T460s fingerprint reader in Linux
Lenovo ThinkPad T460s laptop has a built-in fingerprint reader, but unfortunately until recently there was no way to make it work. You know the story: the manufacturer (Validity, later bought by Synaptic) refuses to release the documentation and says they may release proprietary Linux driver someday. Thankfully, Nikita Mikhailov started reverse engineering these sensors and that work has been adapted by Marco Trevisan to create a functional fprint driver for 2016 ThinkPads (including T460s).
The procedure to make it work is not very straightforward, so I’ve decided to document it here for posterity.
First, let’s make sure we have the proper model of the reader:
$ lsusb | grep Fingerprint
Bus 001 Device 006: ID 138a:0090 Validity Sensors, Inc. VFS7500 Touch Fingerprint Sensor
Windows driver, eww
The worst part of the procedure is to activate the device. Thus far this can only be done in Windows. If you have already used the reader before, chances are you’re good to go. If not, you’ll need a Windows Virtualbox instance with USB pass-through enabled and Extension pack installed. Then go to virtual machine settings | USB and add “Validity Sensors, Inc.” device to the list.
I’ve ran into trouble when trying to install official fingerprint reader drivers from Lenovo website. The installer would just quit with “Lenovo machines: Lenovo Touch Fingerprint Software cannot be installed on this machine. Setup will terminate now.” message. So I’ve downloaded a huge SCCM driver package, installed it and pointed Windows to look for drivers there. I’ve extracted only the fingerprint driver and put it here, give it a try if you use Windows 7 64-bit and don’t want to download the whole package. After a reboot, the drivers were successfully installed and it was sufficient to proceed.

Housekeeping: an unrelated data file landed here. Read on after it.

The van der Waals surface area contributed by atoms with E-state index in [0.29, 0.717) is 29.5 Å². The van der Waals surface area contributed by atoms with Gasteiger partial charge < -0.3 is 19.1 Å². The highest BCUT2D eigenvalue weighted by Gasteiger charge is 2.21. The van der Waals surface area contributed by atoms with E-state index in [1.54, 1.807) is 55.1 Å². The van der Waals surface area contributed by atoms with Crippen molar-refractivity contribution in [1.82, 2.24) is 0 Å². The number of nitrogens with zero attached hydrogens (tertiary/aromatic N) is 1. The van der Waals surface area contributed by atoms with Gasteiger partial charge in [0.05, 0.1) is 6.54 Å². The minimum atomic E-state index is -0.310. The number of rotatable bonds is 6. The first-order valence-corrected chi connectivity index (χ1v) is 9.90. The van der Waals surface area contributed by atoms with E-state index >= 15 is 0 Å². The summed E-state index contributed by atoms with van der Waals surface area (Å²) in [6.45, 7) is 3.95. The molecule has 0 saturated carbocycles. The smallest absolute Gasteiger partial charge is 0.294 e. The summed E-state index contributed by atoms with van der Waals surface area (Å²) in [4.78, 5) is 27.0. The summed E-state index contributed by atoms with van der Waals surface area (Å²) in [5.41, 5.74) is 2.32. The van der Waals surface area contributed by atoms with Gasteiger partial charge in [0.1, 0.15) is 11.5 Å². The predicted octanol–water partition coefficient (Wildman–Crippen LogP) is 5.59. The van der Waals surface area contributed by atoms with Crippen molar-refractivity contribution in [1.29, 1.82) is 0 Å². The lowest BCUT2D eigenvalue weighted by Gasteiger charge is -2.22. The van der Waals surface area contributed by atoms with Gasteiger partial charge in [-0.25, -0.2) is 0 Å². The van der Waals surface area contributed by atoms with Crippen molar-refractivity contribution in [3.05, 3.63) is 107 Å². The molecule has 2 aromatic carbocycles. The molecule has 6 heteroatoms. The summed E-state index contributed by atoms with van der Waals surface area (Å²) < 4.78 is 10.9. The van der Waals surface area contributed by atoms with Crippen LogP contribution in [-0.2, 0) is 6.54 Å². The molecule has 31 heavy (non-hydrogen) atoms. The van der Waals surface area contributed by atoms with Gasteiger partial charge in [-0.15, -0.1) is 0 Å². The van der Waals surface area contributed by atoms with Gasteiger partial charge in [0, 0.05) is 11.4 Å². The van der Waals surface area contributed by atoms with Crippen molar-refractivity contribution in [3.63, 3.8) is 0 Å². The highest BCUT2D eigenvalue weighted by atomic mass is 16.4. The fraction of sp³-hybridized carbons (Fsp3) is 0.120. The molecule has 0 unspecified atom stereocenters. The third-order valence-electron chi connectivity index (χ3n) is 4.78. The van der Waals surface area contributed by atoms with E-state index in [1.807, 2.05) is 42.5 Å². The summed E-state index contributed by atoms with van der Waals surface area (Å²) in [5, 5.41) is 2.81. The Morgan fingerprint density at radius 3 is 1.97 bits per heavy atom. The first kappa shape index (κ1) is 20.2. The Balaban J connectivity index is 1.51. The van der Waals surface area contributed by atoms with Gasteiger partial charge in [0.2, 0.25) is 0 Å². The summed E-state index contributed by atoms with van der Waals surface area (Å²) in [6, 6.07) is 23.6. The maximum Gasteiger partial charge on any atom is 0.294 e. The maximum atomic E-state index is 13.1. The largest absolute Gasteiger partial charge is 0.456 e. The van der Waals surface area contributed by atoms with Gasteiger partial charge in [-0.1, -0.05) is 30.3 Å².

Linux driver, yay
The rest is easy: just follow the Readme to install the Linux driver and make sure it works by enrolling a finger and verifying it:
$ fprintd-enroll -f "right-index-finger" "$USER"
I’m using home partition encryption, so I have to type in a password on every boot to decrypt the partition. If you don’t (which I recommend against by the way, especially on a laptop), adding this line on top of
/etc/pam.d/sddm should enable fingerprint authentication (if you use SDDM, of course):
auth sufficient pam_fprintd.so max-tries=3
What I do use fingerprint reader for is to unlock the screen. To enable this in KDE Plasma, add the same line to the top of
Now if you lock your screen (e. g. with
loginctl lock-session command) you can press Return and touch the fingerprint sensor to unlock. The ugly part is that if you want to use the password, you’ll need the fingerprint scan to fail 3 times.
Finally, I’d like to thank the devs who made this terrific job and keep improving this and other drivers. Please consider supporting them if you like their work and please keep nagging the hardware manufacturers to release (preferably open) Linux drivers and documentation for their products. :)